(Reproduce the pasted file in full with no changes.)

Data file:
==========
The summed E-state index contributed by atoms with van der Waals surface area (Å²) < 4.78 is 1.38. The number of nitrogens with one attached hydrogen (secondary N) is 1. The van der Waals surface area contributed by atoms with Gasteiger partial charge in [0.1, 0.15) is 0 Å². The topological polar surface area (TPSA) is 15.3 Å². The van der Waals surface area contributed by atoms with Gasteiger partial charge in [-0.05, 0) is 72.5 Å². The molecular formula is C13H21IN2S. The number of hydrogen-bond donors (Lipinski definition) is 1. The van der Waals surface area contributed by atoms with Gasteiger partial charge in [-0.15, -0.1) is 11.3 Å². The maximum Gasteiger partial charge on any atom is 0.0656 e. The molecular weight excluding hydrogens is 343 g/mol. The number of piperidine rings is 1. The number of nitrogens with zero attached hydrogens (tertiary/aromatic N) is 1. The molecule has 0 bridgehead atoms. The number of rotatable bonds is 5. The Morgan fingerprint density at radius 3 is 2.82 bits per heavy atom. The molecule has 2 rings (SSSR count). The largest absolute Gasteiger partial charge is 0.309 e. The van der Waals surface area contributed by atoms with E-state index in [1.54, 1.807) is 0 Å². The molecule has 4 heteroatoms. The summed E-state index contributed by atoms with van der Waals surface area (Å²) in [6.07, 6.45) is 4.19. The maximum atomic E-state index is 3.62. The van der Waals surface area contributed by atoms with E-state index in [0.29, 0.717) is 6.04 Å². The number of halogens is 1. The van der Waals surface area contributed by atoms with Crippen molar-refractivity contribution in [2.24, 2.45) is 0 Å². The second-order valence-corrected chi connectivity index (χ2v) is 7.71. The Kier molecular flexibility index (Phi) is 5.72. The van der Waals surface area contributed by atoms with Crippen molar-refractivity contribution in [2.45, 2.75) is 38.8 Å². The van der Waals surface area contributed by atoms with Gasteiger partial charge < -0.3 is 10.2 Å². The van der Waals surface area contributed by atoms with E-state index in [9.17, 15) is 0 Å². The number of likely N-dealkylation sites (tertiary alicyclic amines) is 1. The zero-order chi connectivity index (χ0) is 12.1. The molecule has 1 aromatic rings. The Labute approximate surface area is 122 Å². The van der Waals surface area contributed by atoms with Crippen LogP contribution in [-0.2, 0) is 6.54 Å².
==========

The summed E-state index contributed by atoms with van der Waals surface area (Å²) < 4.78 is 1.38. The number of nitrogens with one attached hydrogen (secondary N) is 1. The van der Waals surface area contributed by atoms with Gasteiger partial charge in [0.1, 0.15) is 0 Å². The topological polar surface area (TPSA) is 15.3 Å². The van der Waals surface area contributed by atoms with Gasteiger partial charge in [-0.05, 0) is 72.5 Å². The molecular formula is C13H21IN2S. The number of hydrogen-bond donors (Lipinski definition) is 1. The van der Waals surface area contributed by atoms with Gasteiger partial charge in [-0.15, -0.1) is 11.3 Å². The maximum Gasteiger partial charge on any atom is 0.0656 e. The molecular weight excluding hydrogens is 343 g/mol. The number of piperidine rings is 1. The number of nitrogens with zero attached hydrogens (tertiary/aromatic N) is 1. The molecule has 0 bridgehead atoms. The number of rotatable bonds is 5. The Morgan fingerprint density at radius 3 is 2.82 bits per heavy atom. The molecule has 2 rings (SSSR count). The largest absolute Gasteiger partial charge is 0.309 e. The van der Waals surface area contributed by atoms with E-state index in [1.54, 1.807) is 0 Å². The molecule has 4 heteroatoms. The summed E-state index contributed by atoms with van der Waals surface area (Å²) in [6.07, 6.45) is 4.19. The maximum atomic E-state index is 3.62. The van der Waals surface area contributed by atoms with E-state index in [0.29, 0.717) is 6.04 Å². The number of halogens is 1. The van der Waals surface area contributed by atoms with Crippen molar-refractivity contribution in [2.24, 2.45) is 0 Å². The second-order valence-corrected chi connectivity index (χ2v) is 7.71. The Kier molecular flexibility index (Phi) is 5.72. The van der Waals surface area contributed by atoms with Crippen molar-refractivity contribution in [2.45, 2.75) is 38.8 Å². The van der Waals surface area contributed by atoms with Gasteiger partial charge < -0.3 is 10.2 Å². The van der Waals surface area contributed by atoms with E-state index in [9.17, 15) is 0 Å². The number of likely N-dealkylation sites (tertiary alicyclic amines) is 1. The zero-order chi connectivity index (χ0) is 12.1. The molecule has 1 aromatic rings. The Labute approximate surface area is 122 Å². The van der Waals surface area contributed by atoms with Crippen LogP contribution in [-0.2, 0) is 6.54 Å².